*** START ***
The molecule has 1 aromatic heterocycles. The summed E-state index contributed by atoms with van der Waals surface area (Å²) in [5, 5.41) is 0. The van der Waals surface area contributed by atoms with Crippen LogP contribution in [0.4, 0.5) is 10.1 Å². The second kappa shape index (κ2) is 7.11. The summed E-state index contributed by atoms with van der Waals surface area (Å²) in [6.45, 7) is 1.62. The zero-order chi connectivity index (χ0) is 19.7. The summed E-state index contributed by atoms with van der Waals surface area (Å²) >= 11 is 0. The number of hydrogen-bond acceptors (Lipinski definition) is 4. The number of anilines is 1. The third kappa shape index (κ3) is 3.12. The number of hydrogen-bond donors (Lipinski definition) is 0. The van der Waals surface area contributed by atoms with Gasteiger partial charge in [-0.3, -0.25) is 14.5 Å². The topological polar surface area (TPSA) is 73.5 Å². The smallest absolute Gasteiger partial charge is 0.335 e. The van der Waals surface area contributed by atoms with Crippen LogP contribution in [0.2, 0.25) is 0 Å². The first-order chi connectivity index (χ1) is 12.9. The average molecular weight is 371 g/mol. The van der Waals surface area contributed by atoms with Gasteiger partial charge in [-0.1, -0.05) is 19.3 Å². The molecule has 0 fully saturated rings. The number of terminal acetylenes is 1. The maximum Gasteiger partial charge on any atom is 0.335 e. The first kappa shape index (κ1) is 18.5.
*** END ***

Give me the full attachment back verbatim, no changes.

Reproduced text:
The molecule has 1 aromatic heterocycles. The summed E-state index contributed by atoms with van der Waals surface area (Å²) in [5, 5.41) is 0. The van der Waals surface area contributed by atoms with Crippen LogP contribution in [0.4, 0.5) is 10.1 Å². The second kappa shape index (κ2) is 7.11. The summed E-state index contributed by atoms with van der Waals surface area (Å²) in [6.45, 7) is 1.62. The zero-order chi connectivity index (χ0) is 19.7. The summed E-state index contributed by atoms with van der Waals surface area (Å²) >= 11 is 0. The number of hydrogen-bond acceptors (Lipinski definition) is 4. The number of anilines is 1. The third kappa shape index (κ3) is 3.12. The number of hydrogen-bond donors (Lipinski definition) is 0. The van der Waals surface area contributed by atoms with Gasteiger partial charge in [-0.3, -0.25) is 14.5 Å². The topological polar surface area (TPSA) is 73.5 Å². The smallest absolute Gasteiger partial charge is 0.335 e. The van der Waals surface area contributed by atoms with Crippen LogP contribution in [0.2, 0.25) is 0 Å². The first-order chi connectivity index (χ1) is 12.9. The average molecular weight is 371 g/mol. The van der Waals surface area contributed by atoms with Gasteiger partial charge in [-0.1, -0.05) is 19.3 Å². The molecule has 0 fully saturated rings. The number of terminal acetylenes is 1. The maximum Gasteiger partial charge on any atom is 0.335 e. The first kappa shape index (κ1) is 18.5.